The city of Prague is a place I’ve read and heard about since I was very young. They say that every story ever told began in Prague. While it is doubtful that every story began in Prague. I think it is correct for the art of storytelling. Storytelling was made into art here and even Disney — the great storytelling cinema company — features their iconic Tinkerbell flying around the steeple of a building in Prague. So there’s probably something here in this city every storyteller needs to discover.
After checking into the hotel and making my way through the long hallways to my room, I pull the curtain back on the window. The winter sky is filled with heavy clouds making the world’s backdrop appear in dark shades of grey and black. A gentle cold rain falls through the clouds downward and onto the buildings and streets below. After taking in the scene a few minutes, I noticed an unusual ornament suspended above the road.
A cable (or two), attached to the hotel just below the window from where I gaze is stretched across the street and attached to the building on the other side. My room is on the third floor, and I’ll estimate the cable is thirty feet above the street. Midway along the cable is what I would call a sizeable almond-shaped ornament. Being the second week of December, I assume this is an ornament for the Christmas season.
There are twenty-eight tree branches (I counted) tied at the top and the bottom and bent to form the almond shape and spaced apart into a three-dimensional ornament. I’ll attach a photo below to help with the visualization. The branches are clean. There are no stems or leaves, and even the bark has been removed. I can tell the branches have been there for some time. The bottom appears more supple while the tops are drained of sap and dried out.
Oddly enough, this was the only ornament of its kind that I saw over the next five days while exploring the city. I never asked anyone about it though. Perhaps someone reading this knows what the almond ornament is and will share the story.
After puzzling over the suspended tree branches and taking in the view of the hotel’s immediate surroundings, I’m well-rested and ready to explore. The pedestrian bridge known as The Charles Bridge is first on my list of places to experience. A quick search on Google maps and the walking directions are shown on my Samsung phone. Just two and a half kilometers away. A few zig-zags here and there through the many streets of the area identified as Praha one.
Along the way, there are hundreds of shops selling everything from diamonds to touristy souvenirs lining the cobblestone streets and polished stone walks. I stopped in a few to look and did manage to purchase a few trinkets and a couple of postcards. In the mix with the stores are restaurants, bars, and cafes. The ancient cobblestones are uncomfortable for a man my age, but they add to the decor of this magical city. Almost as soon as I realize the magic of it all, I round the corner, and there it is — the bridge.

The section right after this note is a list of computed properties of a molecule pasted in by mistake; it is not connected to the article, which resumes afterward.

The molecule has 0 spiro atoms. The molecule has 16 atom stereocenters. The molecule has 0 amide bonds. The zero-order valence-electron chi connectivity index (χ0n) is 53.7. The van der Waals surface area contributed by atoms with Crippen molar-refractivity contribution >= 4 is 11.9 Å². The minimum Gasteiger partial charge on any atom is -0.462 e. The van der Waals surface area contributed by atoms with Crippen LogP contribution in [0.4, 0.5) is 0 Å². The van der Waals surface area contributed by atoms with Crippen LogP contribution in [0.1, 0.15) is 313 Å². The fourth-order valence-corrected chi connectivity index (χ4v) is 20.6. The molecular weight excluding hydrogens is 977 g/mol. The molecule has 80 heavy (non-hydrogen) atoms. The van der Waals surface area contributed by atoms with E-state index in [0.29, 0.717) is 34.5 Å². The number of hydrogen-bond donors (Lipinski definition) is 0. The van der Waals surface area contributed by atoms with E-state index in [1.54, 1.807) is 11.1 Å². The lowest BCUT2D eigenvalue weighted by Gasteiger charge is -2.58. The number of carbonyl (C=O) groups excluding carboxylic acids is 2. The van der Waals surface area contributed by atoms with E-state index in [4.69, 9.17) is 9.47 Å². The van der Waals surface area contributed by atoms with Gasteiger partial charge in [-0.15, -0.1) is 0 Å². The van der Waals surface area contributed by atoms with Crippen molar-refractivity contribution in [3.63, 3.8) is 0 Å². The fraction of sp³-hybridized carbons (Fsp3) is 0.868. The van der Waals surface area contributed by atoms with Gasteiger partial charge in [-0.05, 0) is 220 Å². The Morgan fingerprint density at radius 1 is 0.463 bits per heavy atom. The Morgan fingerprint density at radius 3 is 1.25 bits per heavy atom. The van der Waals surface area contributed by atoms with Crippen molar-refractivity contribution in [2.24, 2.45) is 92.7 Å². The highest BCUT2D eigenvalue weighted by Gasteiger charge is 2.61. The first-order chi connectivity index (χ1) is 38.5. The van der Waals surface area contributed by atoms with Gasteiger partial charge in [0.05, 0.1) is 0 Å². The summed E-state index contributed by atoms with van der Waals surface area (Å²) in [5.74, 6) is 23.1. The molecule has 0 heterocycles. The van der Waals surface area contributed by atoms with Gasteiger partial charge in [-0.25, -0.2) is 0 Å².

Suddenly it is only 20 steps ahead. The pillars supporting the archway strike me with what can only be expressed as, wow. I’m only partially aware of the traffic light don’t walk signal holding me in place as I unpack the images in front of me. Then, finally, the light signal frees me and a dozen others. I cross the street and make my way through the arched gateway and onto the bridge. The rush of emotions swelled inside my head and chest. I’m aware of the seven hundred-year histories of this bridge; Oddly I’m experiencing the presence of the millions of lives that have passed through this archway.
The expanse of the bridge is further than I had imagined as it crosses the river joining people on either shore together. There are so few things in modern life that bring us together. Perhaps, I muse, a bridge should be the iconic symbol we all adopt in the year ahead—T-shirts, bumper stickers, lawn signs, email signatures, and the like brandishing the bridge.
Charles the IV has been credited with the architecture and layout for the city of Prague. I’ve read that he used the depiction and details of heaven as a blueprint for the city from the Christian bible.
The bridge is lined from end to end (along either side) with statues depicting Christian themes featuring the crucifixion cross and saintly halos. The statues’ faces tell the emotional impact felt by those captured by the sculpture in stone. The haunting eyes, suffering brows and mouths, and desperate gestures and postures resonate with the message of the need for salvation. Slowly I make my way across as I veer back and forth statue by statue.
Perhaps a hundred steps or less after reaching the other side of The Charles Bridge I stop at a cafe for a cup of hot tea. My feet and legs need a break, and something hot is necessary on this cold winter’s day. She brings me a large clear mug filled with steaming hot water. I tear open a sack of black tea and watch as it absorbs the water and slowly sinks to the bottom. Soon, the magical elixir seeps out of the tea leaves, and I watch it curl and spread, coloring the once clear water. Perhaps my next stop, methinks, will be the alchemy museum.